So...influenced by another's work? Sure, we all are! Shout-outs to a defining influence? Go for it! Parody? You are protected by the law on that one so long as you are just mocking the original work. We do, however, run into a problem when one writer's specific combination of character traits and story circumstances are lifted and placed into another writer's story. (Which was what happened when my work was plagiarised.) We have an even bigger problem when the plot flow of both stories can be lined up almost scene for scene, as is the case between Amanda's fic and the Massa book. And we certainly have a problem -- as we see again between Amanda's fic and the Massa book -- when prose is flat-out copied from one work and slightly reworded to fit another. (Yes, I've read both stories in question in full, and no, I'm not exaggerating. They are the same story.) This problem is then magnified when the plagiarist turns around and not only sells the borrowed work for profit, but earns praise from reviewers along with a trusting and loyal following of readers. (I'll offer no statement on whether that last scenario applies to Amanda vs. Massa just yet, but let me say that if Amanda indeed proves she wrote her story first, Miss Massa has some 'splaining to do.) At that point, I don't give a rat's ass if the culprit in question is lifting from fanfic or Faulkner -- it's fucking plagiarism. And plagiarists are the horse thieves of the writing community -- the lowest of the low and the slimy bottom of the scumpond.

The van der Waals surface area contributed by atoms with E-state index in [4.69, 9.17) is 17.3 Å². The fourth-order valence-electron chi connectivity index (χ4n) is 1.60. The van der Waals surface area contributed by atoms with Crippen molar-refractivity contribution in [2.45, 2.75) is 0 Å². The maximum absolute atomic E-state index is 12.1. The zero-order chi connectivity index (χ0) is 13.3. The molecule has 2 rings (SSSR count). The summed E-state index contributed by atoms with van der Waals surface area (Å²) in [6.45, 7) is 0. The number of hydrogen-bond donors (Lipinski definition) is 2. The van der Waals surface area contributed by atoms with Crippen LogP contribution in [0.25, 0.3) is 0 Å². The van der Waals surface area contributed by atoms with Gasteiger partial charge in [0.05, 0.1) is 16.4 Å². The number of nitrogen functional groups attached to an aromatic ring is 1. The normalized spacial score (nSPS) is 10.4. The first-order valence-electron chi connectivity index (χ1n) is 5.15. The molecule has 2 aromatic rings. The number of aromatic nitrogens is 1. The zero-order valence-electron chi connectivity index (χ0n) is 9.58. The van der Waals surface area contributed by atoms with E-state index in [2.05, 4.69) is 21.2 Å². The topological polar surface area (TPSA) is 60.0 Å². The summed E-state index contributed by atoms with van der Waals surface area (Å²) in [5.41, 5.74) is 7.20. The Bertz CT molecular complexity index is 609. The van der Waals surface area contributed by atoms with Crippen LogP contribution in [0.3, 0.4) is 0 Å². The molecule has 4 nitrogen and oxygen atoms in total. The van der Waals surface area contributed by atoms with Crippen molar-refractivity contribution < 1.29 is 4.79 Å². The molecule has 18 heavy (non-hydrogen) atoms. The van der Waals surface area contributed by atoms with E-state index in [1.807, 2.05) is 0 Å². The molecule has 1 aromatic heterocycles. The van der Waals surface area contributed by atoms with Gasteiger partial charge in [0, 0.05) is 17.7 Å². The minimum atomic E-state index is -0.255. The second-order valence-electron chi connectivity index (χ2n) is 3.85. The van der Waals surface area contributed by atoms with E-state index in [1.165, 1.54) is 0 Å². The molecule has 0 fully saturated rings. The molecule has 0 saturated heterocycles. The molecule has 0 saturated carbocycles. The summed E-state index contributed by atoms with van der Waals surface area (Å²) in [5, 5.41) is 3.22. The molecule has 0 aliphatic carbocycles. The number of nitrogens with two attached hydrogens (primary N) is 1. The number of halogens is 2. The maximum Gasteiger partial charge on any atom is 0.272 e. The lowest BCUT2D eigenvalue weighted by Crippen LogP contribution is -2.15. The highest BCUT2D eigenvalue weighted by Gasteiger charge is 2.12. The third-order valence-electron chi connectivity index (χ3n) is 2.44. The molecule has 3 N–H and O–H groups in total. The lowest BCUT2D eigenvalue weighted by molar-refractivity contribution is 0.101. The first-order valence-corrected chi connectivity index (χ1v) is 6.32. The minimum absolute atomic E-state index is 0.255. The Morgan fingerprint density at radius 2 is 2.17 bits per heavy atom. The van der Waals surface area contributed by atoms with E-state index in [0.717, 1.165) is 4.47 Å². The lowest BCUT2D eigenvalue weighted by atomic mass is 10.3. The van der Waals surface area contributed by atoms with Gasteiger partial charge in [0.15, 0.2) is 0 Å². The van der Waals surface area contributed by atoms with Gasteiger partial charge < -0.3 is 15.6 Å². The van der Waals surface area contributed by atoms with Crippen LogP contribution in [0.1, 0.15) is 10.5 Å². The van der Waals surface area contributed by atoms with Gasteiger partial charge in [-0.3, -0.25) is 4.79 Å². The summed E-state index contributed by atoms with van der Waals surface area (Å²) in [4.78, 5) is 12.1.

Of course some of this is just my vehement opinion. Regarding the legal definition of plagiarism in regards to fanfic, well look no farther than Wikipedia where the legality of fanfic has its very own entry! As for how a judge might view a case like Amanda vs. Massa -- should it go to court -- remains to be seen. But as fanfic becomes less of everyone's "dirty little secret" and more wanna-be book authors catch wind of the fact that some fanfic writers are, *gasp*, actually pretty damned good, I suspect we are going to see more instances like this one that will eventually lead to broader legal precedents.
In the meantime my heart goes out to any author, from the fanficcer to the New York bestseller, who has had their work stolen. Reigning "queen of romance" Nora Roberts, who has suffered plagiarism at the hands of her peer Janet Daily (proof that it can happen to anyone, instigated by anyone, at any level in the industry!) has described the experience as no less than "mind rape", and I will quote and credit Miss Roberts on the only adequate description of how it feels. A plagiarist steals more than just words or receives more than undue profits. They steal hours of hard work, and they receive unrightfully-deserved credit and recognition. Most of all, a plagiarist steals a piece of the creator's soul, and that, in my opinion, is the most unforgivable part of the crime, one for which no amount of money can truly compensate.